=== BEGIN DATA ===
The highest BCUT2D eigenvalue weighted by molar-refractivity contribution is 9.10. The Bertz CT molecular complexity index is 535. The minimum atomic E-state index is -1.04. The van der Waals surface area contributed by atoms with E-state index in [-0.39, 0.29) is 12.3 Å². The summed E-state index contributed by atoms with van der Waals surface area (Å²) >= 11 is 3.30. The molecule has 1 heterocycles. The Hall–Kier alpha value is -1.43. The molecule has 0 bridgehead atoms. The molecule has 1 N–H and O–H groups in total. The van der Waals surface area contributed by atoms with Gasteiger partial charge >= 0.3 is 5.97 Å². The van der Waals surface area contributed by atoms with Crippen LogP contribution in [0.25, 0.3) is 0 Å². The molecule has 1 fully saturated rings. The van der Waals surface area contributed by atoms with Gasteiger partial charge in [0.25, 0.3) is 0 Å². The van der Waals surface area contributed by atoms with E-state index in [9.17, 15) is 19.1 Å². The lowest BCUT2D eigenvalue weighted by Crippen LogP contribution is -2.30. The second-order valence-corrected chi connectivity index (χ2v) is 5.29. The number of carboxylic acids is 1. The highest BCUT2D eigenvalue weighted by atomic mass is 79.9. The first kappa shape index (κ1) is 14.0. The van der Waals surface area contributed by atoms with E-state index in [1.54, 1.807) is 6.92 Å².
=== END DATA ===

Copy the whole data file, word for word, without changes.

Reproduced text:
The highest BCUT2D eigenvalue weighted by molar-refractivity contribution is 9.10. The Bertz CT molecular complexity index is 535. The minimum atomic E-state index is -1.04. The van der Waals surface area contributed by atoms with E-state index in [-0.39, 0.29) is 12.3 Å². The summed E-state index contributed by atoms with van der Waals surface area (Å²) >= 11 is 3.30. The molecule has 1 heterocycles. The Hall–Kier alpha value is -1.43. The molecule has 0 bridgehead atoms. The molecule has 1 N–H and O–H groups in total. The van der Waals surface area contributed by atoms with Gasteiger partial charge >= 0.3 is 5.97 Å². The van der Waals surface area contributed by atoms with Crippen LogP contribution in [0.25, 0.3) is 0 Å². The molecule has 1 fully saturated rings. The van der Waals surface area contributed by atoms with Gasteiger partial charge in [0.25, 0.3) is 0 Å². The van der Waals surface area contributed by atoms with E-state index in [9.17, 15) is 19.1 Å². The lowest BCUT2D eigenvalue weighted by Crippen LogP contribution is -2.30. The second-order valence-corrected chi connectivity index (χ2v) is 5.29. The number of carboxylic acids is 1. The highest BCUT2D eigenvalue weighted by atomic mass is 79.9. The first kappa shape index (κ1) is 14.0. The van der Waals surface area contributed by atoms with E-state index in [1.54, 1.807) is 6.92 Å².